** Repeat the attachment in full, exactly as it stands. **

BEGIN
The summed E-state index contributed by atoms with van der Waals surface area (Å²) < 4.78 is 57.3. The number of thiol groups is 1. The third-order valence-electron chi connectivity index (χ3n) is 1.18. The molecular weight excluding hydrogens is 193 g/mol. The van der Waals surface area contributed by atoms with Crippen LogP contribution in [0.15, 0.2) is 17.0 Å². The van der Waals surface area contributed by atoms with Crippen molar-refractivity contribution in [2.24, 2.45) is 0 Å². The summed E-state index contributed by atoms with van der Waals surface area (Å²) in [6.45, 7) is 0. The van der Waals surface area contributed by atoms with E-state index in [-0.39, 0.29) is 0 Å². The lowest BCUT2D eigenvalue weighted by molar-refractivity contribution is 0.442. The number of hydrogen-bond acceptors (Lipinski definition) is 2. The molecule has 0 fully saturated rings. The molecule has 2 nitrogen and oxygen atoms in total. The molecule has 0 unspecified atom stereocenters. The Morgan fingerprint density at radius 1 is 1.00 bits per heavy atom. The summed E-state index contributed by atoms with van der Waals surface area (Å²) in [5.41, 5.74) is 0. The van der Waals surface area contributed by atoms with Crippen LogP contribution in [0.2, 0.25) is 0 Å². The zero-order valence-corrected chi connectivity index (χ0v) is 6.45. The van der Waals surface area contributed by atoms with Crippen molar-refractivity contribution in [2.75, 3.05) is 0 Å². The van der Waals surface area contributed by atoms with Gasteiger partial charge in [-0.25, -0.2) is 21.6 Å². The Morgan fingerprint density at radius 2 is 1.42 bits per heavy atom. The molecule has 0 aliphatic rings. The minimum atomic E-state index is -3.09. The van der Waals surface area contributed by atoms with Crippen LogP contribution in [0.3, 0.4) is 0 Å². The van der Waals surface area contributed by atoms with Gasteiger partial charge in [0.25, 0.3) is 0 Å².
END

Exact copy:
The summed E-state index contributed by atoms with van der Waals surface area (Å²) < 4.78 is 57.3. The number of thiol groups is 1. The third-order valence-electron chi connectivity index (χ3n) is 1.18. The molecular weight excluding hydrogens is 193 g/mol. The van der Waals surface area contributed by atoms with Crippen LogP contribution in [0.15, 0.2) is 17.0 Å². The van der Waals surface area contributed by atoms with Crippen molar-refractivity contribution in [2.24, 2.45) is 0 Å². The summed E-state index contributed by atoms with van der Waals surface area (Å²) in [6.45, 7) is 0. The van der Waals surface area contributed by atoms with E-state index in [-0.39, 0.29) is 0 Å². The lowest BCUT2D eigenvalue weighted by molar-refractivity contribution is 0.442. The number of hydrogen-bond acceptors (Lipinski definition) is 2. The molecule has 0 fully saturated rings. The molecule has 2 nitrogen and oxygen atoms in total. The molecule has 0 unspecified atom stereocenters. The Morgan fingerprint density at radius 1 is 1.00 bits per heavy atom. The summed E-state index contributed by atoms with van der Waals surface area (Å²) in [5.41, 5.74) is 0. The van der Waals surface area contributed by atoms with Crippen LogP contribution in [0.2, 0.25) is 0 Å². The zero-order valence-corrected chi connectivity index (χ0v) is 6.45. The van der Waals surface area contributed by atoms with Crippen molar-refractivity contribution in [2.75, 3.05) is 0 Å². The van der Waals surface area contributed by atoms with Gasteiger partial charge in [-0.25, -0.2) is 21.6 Å². The Morgan fingerprint density at radius 2 is 1.42 bits per heavy atom. The molecule has 0 aliphatic rings. The minimum atomic E-state index is -3.09. The van der Waals surface area contributed by atoms with Crippen LogP contribution in [0.3, 0.4) is 0 Å². The van der Waals surface area contributed by atoms with Gasteiger partial charge in [0.25, 0.3) is 0 Å².